|Fujifilm X-T10||+ +||80/100||5/5||4/5||5/5||May 2015||799|
|Fujifilm X100T||+||81/100||4.5/5||4.5/5||5/5||Sep 2014||1,299|
|Fujifilm X-T1||+ +||84/100||5/5||4/5||5/5||Jan 2014||1,299|
|Fujifilm X100S||+ +||81/100||4.5/5||4/5||5/5||Jan 2013||1,299|
|Fujifilm X-A1||..||..||4.5/5||..||4.5/5||Sep 2013||399|
|Fujifilm X-E2||..||80/100||4.5/5||..||5/5||Oct 2013||999|
|Fujifilm X-M1||+||77/100||4.5/5||..||4.5/5||Jun 2013||699|
|Fujifilm X-E1||+ +||79/100||4.5/5||4.5/5||4.5/5||Sep 2012||999|
|Olympus E-M1 II||+ +||85/100||4.5/5||5/5||4.5/5||Sep 2016||1,999|
|Olympus E-M5 II||+ +||81/100||5/5||4.5/5||5/5||Feb 2015||1,099|
|Olympus E-P5||+ +||78/100||4.5/5||4.5/5||5/5||May 2013||999|
|Olympus E-M5||+ +||80/100||4.5/5||5/5||5/5||Feb 2012||1,299|
|Panasonic GH4||+ +||85/100||5/5||5/5||5/5||Feb 2014||1,499|
|Notes: (+ +) highly recommended; (+) recommended; (o) reviewed; (..) not available.|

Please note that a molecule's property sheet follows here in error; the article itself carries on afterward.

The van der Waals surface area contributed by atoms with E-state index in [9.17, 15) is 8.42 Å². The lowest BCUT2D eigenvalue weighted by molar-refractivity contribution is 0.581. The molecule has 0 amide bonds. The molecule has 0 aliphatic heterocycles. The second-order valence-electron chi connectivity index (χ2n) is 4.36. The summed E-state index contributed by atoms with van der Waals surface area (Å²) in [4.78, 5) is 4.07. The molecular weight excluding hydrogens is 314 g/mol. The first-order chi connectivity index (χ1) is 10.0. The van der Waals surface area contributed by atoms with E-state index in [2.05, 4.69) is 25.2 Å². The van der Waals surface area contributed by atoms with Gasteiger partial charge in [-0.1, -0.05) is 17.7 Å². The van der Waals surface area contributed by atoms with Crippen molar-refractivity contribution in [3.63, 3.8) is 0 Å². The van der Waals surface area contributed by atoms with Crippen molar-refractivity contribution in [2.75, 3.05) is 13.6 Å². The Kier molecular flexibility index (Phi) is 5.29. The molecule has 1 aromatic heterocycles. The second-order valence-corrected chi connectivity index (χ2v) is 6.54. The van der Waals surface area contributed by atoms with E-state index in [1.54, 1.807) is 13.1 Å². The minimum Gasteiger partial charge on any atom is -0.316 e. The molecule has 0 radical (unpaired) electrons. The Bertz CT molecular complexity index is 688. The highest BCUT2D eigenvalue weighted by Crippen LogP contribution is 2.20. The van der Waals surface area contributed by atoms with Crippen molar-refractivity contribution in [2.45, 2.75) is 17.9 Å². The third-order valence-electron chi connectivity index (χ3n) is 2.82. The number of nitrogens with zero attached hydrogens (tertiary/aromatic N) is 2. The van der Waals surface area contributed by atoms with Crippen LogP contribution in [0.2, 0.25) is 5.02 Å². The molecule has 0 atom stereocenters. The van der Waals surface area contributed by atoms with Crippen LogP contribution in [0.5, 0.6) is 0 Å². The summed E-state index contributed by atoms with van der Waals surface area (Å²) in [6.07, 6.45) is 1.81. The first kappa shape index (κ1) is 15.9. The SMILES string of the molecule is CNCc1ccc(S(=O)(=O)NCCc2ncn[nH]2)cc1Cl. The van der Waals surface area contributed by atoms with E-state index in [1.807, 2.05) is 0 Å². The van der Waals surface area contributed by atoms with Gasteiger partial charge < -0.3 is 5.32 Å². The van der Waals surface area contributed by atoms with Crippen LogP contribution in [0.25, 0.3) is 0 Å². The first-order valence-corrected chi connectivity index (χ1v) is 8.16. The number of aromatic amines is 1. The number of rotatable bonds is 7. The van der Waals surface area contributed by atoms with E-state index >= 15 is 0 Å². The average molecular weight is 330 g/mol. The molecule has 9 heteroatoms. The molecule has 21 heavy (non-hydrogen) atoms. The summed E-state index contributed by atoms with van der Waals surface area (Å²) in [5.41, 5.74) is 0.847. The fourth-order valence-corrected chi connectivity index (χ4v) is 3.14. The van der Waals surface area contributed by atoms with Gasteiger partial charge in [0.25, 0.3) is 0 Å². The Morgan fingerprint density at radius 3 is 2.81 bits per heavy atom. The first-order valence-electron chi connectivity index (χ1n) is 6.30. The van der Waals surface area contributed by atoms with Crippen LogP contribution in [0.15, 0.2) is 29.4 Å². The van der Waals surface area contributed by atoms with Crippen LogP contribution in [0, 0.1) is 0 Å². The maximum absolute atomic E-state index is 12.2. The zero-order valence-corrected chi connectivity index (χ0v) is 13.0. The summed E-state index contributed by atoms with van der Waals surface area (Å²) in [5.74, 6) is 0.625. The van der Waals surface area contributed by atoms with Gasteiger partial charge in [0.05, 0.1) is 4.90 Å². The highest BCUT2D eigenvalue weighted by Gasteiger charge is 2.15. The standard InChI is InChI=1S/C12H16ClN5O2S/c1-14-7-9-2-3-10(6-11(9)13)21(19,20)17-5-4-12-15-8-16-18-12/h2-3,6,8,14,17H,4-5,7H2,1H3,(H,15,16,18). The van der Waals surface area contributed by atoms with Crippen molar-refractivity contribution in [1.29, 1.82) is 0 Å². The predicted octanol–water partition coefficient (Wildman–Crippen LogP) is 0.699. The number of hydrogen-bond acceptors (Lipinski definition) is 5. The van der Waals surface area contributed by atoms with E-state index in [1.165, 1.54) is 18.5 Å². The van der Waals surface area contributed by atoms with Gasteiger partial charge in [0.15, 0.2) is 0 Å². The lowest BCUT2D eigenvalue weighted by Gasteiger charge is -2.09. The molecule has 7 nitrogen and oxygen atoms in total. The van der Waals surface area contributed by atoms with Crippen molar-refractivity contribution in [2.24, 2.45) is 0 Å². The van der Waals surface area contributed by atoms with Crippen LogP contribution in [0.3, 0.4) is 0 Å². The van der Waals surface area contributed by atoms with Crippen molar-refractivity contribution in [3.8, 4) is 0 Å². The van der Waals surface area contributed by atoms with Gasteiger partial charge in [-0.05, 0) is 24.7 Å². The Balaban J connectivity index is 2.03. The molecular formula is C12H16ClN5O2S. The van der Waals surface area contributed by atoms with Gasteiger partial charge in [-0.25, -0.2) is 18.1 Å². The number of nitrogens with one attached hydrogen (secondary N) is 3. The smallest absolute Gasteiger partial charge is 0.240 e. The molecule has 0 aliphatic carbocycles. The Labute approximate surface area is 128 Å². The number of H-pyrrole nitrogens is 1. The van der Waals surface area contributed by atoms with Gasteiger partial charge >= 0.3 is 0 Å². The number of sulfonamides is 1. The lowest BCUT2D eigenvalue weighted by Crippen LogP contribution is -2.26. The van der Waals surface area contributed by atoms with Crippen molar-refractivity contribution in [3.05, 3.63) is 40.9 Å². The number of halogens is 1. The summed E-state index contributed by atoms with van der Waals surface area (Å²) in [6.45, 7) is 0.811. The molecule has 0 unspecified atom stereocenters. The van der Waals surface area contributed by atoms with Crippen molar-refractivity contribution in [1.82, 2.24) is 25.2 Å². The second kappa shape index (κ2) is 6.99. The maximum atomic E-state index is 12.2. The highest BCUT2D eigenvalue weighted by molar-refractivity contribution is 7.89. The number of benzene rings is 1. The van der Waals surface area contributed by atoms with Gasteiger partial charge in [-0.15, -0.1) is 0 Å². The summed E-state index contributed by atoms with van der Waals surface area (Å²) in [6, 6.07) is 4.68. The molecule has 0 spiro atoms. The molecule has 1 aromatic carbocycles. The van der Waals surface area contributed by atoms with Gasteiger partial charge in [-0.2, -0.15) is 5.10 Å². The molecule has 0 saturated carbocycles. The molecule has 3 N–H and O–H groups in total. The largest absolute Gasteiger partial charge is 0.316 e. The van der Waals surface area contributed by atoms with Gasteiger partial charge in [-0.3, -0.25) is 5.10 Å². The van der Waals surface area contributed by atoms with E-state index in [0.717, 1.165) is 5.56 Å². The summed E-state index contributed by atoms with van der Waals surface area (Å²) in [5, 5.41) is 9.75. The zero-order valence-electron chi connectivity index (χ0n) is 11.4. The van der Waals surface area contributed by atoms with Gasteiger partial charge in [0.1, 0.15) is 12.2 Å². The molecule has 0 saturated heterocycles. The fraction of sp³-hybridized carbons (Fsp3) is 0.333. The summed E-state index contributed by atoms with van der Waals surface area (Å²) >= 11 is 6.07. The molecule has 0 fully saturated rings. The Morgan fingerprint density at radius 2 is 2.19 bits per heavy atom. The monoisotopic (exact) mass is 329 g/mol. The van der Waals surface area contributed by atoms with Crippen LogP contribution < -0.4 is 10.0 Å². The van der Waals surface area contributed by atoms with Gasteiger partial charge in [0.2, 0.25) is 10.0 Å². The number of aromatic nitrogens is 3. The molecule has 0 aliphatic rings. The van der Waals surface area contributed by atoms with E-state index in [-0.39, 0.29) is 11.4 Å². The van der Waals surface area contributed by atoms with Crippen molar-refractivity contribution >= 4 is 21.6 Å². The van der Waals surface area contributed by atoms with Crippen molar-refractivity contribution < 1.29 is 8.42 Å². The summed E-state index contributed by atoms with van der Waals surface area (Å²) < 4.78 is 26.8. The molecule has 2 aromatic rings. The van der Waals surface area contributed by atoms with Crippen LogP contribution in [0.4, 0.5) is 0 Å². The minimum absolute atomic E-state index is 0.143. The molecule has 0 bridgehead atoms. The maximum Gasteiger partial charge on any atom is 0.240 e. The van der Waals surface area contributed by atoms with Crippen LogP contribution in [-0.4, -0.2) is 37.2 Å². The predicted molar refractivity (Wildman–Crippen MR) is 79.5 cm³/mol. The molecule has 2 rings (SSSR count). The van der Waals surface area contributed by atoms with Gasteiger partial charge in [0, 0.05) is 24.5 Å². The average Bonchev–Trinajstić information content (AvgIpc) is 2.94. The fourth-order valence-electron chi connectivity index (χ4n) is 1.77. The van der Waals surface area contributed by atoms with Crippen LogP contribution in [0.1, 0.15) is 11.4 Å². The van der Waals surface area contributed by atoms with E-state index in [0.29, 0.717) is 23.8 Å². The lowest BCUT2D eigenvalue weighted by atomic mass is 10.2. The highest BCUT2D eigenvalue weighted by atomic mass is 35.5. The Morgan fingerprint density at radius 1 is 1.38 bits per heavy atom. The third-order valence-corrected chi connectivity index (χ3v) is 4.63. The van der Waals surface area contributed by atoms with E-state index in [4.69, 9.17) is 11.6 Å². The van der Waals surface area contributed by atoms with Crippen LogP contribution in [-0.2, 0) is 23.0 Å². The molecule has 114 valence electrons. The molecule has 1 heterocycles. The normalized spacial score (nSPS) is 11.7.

Care should be taken when interpreting the review scores above, though. The ratings were established in reference to similarly priced cameras that were available in the market at the time of the review. Thus, a score needs to be put into the context of the launch date and the launch price of the camera, and comparing ratings of very distinct cameras or ones that are far apart in terms of their release date have little meaning. Also, kindly note that some of the listed sites have over time developped their review approaches and their reporting style.
Other camera comparisons
Did this review help to inform your camera decision process? In case you are interested in seeing how other cameras pair up, just make your choice using the following search menu. Alternatively, you can follow any of the listed hyperlinks for comparisons that others found interesting.
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- Fujifilm X-Pro1 vs Sony A7R II
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- Fujifilm X-T10 vs Olympus E-M1
- Leica S Typ 006 vs Olympus E-M1
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- Olympus E-M1 II vs Olympus E-P5
- Olympus E-M1 II vs Panasonic FZ330
- Olympus E-M1 III vs Panasonic GX8